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Wednesday 14 November 2018

Softbank-led consortium clinches major stake in Uber

Uber is looking to complete the deal in early 2018.

An Uber car
An Uber car

By Kalyeena Makortoff, Press Association City Reporter

A consortium led by Japan’s Softbank has secured a 17.5% stake in ride sharing firm Uber for around 9 billion US dollars (£6.7 billion).

Softbank is expected to pay around 7.7 billion US dollars (£5.7 billion) in order to take a 15% shareholding in Uber, while the remaining investors – which reportedly include Dragoneer, Tencent, TPG and Sequoia – will shell out 1 billion US dollars (£740 million) for 2.5%.

The transaction is believed to value Uber at around 48 billion US dollars (£36 billion).

Uber is looking to complete the deal in early 2018.

“We look forward to working with the purchasers to close the overall transaction, which we expect to support our technology investments, fuel our growth, and strengthen our corporate governance,” Uber said.

Once completed, Uber’s board will expand from 11 to 17 members after taking on two Softbank members, adding three new independent seats as well as one independent chairperson.

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Uber

Uber confirmed in mid-November that it was entering an agreement with the investor group, saying it would help fuel technology investments and further expansion.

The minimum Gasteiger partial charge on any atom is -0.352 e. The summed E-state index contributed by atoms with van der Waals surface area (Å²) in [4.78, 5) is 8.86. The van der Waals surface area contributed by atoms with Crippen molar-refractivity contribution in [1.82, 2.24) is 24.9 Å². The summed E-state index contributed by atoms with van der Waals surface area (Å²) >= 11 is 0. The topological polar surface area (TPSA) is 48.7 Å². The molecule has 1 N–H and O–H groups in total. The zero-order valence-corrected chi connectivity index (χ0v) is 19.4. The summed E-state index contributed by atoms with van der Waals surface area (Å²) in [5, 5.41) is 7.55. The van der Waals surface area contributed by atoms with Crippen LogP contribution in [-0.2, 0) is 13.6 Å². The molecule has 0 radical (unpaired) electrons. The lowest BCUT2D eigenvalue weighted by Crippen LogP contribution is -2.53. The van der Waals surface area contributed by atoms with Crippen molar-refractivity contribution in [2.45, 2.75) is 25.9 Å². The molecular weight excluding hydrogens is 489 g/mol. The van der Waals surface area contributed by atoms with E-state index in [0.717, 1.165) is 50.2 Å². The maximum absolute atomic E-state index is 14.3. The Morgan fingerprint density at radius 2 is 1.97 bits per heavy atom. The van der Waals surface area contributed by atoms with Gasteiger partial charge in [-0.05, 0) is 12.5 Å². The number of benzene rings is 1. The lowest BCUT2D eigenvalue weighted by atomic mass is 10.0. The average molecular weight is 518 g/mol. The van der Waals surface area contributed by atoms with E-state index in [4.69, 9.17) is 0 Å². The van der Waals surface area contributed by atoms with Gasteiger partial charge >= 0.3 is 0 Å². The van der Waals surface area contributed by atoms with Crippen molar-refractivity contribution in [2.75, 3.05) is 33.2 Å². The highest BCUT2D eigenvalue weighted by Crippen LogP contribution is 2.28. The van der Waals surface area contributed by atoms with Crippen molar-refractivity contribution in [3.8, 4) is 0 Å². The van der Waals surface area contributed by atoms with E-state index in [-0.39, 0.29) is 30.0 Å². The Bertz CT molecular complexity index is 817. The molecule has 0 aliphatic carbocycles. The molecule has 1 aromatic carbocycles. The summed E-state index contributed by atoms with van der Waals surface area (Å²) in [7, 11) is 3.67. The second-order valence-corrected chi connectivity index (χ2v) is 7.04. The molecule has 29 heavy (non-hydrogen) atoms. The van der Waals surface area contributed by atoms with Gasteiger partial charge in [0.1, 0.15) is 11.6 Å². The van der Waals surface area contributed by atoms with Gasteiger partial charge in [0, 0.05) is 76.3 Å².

It is also set to pave the way for the company’s much-awaited stock market flotation.

There will be a resolution on taking the company public in 2019, contingent on the closing of the Softbank consortium deal.

Softbank chief executive Rajeev Misra said: “We have tremendous confidence in Uber’s leadership and employees and are excited to support Uber as it continues to reinvent how people and goods are transported around the world.”

The news comes as the ride-hailing firm battles increased competition in the US, where rival Lyft has recently gained backing from Google which is interested in promoting its self-driving technology, and has been squeezed in Russia by local competitor Yandex.

In the UK, Uber is fighting to keep its service running in London.

Transport for London (TfL) stripped the ride-hailing firm of its licence in September, raising concerns over Uber’s approach to reporting serious criminal offences, how drivers’ medical certificates are obtained, how criminal record checks are carried out, and its use of technology which allegedly helps it to evade law enforcement officials.

Uber’s appeal against TfL’s decision not to renew its licence will be heard in the spring.

York has since followed London by refusing to renew Uber’s licence to operate in the city. It was due to expire on Christmas Eve.

Press Association

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